The convicted felon who ambushed firefighters on Christmas Eve, killing two, couldn’t legally buy the guns he used but picked out the semiautomatic rifle and shotgun and was in the sporting goods store with a neighbor’s daughter when she bought them for him, police said Friday.
The woman, Dawn Nguyen of Rochester, was arrested Friday and faces a federal charge of knowingly making a false statement for signing a form indicating she would be the legal owner of the guns, U.S. Attorney William Hochul said. She also was charged with a state count of filing a falsified business record, State Police Senior Investigator James Newell said.
The charges are connected to the purchase of an AR-15 semiautomatic rifle and a 12-gauge shotgun that William Spengler had with him Monday when firefighters Michael Chiapperini and Tomasz Kaczowka were gunned down. Three other people were wounded before the 62-year-old Spengler killed himself. He also had a .38-caliber revolver, but Nguyen is not connected to that gun, Newell said.
Hochul said Nguyen bought the rifle and shotgun on June 6, 2010, on behalf of Spengler, who as a convicted felon was barred from possessing weapons. Police used the serial numbers on the guns to trace them to Nguyen.
“She told the seller of these guns, Gander Mountain in Henrietta, N.Y., that she was to be the true owner and buyer of the guns instead of William Spengler,” Hochul said. “It is absolutely against federal law to provide any materially false information related to the acquisition of firearms.”
“It is sometimes referred to acting as a straw purchaser and that is exactly what today’s complaint alleges,” he said.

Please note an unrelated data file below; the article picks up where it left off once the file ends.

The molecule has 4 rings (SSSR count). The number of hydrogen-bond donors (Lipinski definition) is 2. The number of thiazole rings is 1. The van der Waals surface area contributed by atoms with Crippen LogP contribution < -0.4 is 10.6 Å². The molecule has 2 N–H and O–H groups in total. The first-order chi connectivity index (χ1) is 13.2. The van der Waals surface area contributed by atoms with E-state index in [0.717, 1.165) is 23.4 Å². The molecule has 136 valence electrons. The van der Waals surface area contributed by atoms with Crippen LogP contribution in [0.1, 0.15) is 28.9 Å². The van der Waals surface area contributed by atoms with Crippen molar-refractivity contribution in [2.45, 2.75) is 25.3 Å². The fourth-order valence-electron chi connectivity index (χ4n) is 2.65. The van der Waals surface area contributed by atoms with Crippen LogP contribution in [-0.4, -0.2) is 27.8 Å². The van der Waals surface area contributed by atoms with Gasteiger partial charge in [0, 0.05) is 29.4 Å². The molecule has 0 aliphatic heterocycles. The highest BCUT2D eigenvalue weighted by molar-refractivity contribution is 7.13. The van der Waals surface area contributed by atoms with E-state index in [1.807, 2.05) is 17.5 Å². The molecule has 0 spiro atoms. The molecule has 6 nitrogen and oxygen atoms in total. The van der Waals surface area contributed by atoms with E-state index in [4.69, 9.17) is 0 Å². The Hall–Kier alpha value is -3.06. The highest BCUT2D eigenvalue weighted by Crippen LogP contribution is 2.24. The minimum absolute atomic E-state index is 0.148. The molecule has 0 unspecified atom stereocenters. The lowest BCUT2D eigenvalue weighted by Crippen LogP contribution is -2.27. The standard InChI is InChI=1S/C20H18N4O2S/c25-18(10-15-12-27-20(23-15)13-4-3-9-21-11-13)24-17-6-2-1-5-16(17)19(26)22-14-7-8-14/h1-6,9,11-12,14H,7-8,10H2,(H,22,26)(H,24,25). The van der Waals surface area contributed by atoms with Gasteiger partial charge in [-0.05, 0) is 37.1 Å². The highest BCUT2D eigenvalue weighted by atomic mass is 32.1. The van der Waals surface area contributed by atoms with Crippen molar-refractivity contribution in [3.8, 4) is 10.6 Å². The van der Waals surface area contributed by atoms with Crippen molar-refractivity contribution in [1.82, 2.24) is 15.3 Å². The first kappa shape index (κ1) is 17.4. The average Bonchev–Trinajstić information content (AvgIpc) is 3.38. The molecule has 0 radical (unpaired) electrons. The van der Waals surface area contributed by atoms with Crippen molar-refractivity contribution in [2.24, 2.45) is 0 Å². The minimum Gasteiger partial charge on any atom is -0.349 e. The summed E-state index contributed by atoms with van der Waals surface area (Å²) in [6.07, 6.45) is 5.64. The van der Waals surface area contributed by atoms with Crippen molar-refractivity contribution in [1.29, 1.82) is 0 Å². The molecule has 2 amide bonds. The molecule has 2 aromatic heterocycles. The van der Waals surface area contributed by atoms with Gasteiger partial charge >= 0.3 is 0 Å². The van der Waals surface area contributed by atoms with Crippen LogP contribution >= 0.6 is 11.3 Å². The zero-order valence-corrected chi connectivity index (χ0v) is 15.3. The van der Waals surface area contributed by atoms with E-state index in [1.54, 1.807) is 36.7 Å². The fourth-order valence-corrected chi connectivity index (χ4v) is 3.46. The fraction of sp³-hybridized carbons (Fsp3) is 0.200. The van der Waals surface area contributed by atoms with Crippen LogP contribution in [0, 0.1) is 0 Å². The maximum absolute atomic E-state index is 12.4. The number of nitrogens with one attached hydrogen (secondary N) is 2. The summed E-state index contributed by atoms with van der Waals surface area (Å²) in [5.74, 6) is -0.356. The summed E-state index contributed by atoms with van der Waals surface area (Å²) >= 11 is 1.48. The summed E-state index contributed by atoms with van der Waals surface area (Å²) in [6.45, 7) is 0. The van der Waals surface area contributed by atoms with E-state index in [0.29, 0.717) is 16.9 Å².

Police say Spengler went with Nguyen to Gander Mountain and picked out the weapons himself. During an interview late on Christmas Eve, she told police she had bought the guns for personal protection and that they were stolen from her vehicle, though she never reported the guns stolen.
The day after the shootings, Nguyen texted an off-duty Monroe County Sheriff’s deputy with references to the killings. She later called the deputy and admitted she bought the guns for Spengler, police said.
That information was consistent with a suicide note found near Spengler’s body after he killed himself.
The .223-caliber Bushmaster rifle, which had a combat-style flash suppressor, is similar to the one used by the gunman who massacred 20 children and six women in a Newtown, Conn., elementary school earlier this month.
Nguyen and her mother, Dawn Welsher, lived next door to Spengler in 2008. On Wednesday and again on Friday, shortly before her arrest, she answered her cellphone and told The Associated Press that she didn’t want to talk about Spengler. Her brother, Steven Nguyen, told the Democrat and Chronicle newspaper of Rochester that Spengler stole the guns from Dawn Nguyen.
A number listed in the name of her lawyer, David Palmiere, was disconnected.
Spengler set a car on fire and touched off an inferno in his Webster home on a strip of land along the Lake Ontario shore, took up a sniper’s position and opened fire on the first firefighters to arrive at about 5:30 a.m. on Christmas Eve, authorities said. He wounded two other firefighters and an off-duty police officer who was on his way to work.
A Webster police officer who had accompanied the firefighters shot back at Spengler with a rifle in a brief exchange of gunfire before the gunman killed himself.
Spengler spent 17 years in prison for killing his grandmother in 1980.
Investigators still haven’t released the identity of remains found in Spengler’s burned house. They have said they believe the remains are those of his 67-year-old sister, Cheryl Spengler, who also lived in the house near Rochester and has been unaccounted for since the killings. The Spengler siblings had lived in the home with their mother, Arline Spengler, who died in October. In all, seven houses were destroyed by the flames.
Investigators found a rambling, typed letter laying out Spengler’s intention to destroy his neighborhood and “do what I like doing best, killing people.”
He had been released from parole in 2006 on the manslaughter conviction, and authorities said they had had no encounters with him since.
The federal charges carry a maximum penalty of ten years imprisonment, a fine of $250,000 or both.